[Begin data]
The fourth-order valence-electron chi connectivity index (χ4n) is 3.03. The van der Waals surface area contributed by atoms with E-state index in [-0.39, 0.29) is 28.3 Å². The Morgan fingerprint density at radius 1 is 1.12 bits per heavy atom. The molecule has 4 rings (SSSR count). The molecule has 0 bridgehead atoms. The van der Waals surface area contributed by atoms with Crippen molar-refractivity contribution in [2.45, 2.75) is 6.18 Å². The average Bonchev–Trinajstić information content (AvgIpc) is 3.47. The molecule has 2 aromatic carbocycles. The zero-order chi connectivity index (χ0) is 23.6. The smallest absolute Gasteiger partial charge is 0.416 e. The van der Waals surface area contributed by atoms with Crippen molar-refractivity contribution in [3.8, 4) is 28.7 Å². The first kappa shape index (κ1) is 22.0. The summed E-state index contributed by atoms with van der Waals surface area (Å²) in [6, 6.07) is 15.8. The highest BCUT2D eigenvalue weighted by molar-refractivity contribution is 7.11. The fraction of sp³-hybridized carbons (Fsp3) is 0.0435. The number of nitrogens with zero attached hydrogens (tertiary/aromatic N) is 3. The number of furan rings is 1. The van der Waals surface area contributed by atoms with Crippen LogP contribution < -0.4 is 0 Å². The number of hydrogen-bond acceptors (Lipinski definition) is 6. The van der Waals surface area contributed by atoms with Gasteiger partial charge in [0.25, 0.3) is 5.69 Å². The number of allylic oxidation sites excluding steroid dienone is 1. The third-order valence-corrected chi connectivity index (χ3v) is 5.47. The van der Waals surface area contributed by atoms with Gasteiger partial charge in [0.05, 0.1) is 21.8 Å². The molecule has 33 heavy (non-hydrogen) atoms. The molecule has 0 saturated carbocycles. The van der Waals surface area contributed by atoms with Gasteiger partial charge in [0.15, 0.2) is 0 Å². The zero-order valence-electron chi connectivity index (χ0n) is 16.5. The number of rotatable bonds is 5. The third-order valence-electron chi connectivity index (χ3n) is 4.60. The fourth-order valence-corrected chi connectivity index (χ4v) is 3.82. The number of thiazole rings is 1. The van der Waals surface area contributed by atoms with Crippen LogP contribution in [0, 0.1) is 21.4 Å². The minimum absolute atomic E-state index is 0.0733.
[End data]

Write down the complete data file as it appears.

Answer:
The fourth-order valence-electron chi connectivity index (χ4n) is 3.03. The van der Waals surface area contributed by atoms with E-state index in [-0.39, 0.29) is 28.3 Å². The Morgan fingerprint density at radius 1 is 1.12 bits per heavy atom. The molecule has 4 rings (SSSR count). The molecule has 0 bridgehead atoms. The van der Waals surface area contributed by atoms with Crippen molar-refractivity contribution in [2.45, 2.75) is 6.18 Å². The average Bonchev–Trinajstić information content (AvgIpc) is 3.47. The molecule has 2 aromatic carbocycles. The zero-order chi connectivity index (χ0) is 23.6. The smallest absolute Gasteiger partial charge is 0.416 e. The van der Waals surface area contributed by atoms with Crippen molar-refractivity contribution in [3.8, 4) is 28.7 Å². The first kappa shape index (κ1) is 22.0. The summed E-state index contributed by atoms with van der Waals surface area (Å²) in [6, 6.07) is 15.8. The highest BCUT2D eigenvalue weighted by molar-refractivity contribution is 7.11. The fraction of sp³-hybridized carbons (Fsp3) is 0.0435. The number of nitrogens with zero attached hydrogens (tertiary/aromatic N) is 3. The number of furan rings is 1. The van der Waals surface area contributed by atoms with Crippen LogP contribution < -0.4 is 0 Å². The number of hydrogen-bond acceptors (Lipinski definition) is 6. The van der Waals surface area contributed by atoms with Gasteiger partial charge in [0.25, 0.3) is 5.69 Å². The number of allylic oxidation sites excluding steroid dienone is 1. The third-order valence-corrected chi connectivity index (χ3v) is 5.47. The van der Waals surface area contributed by atoms with Gasteiger partial charge in [0.05, 0.1) is 21.8 Å². The molecule has 33 heavy (non-hydrogen) atoms. The molecule has 0 saturated carbocycles. The van der Waals surface area contributed by atoms with Gasteiger partial charge in [0.15, 0.2) is 0 Å². The zero-order valence-electron chi connectivity index (χ0n) is 16.5. The number of rotatable bonds is 5. The third-order valence-electron chi connectivity index (χ3n) is 4.60. The fourth-order valence-corrected chi connectivity index (χ4v) is 3.82. The number of thiazole rings is 1. The van der Waals surface area contributed by atoms with Crippen LogP contribution in [0, 0.1) is 21.4 Å². The minimum absolute atomic E-state index is 0.0733.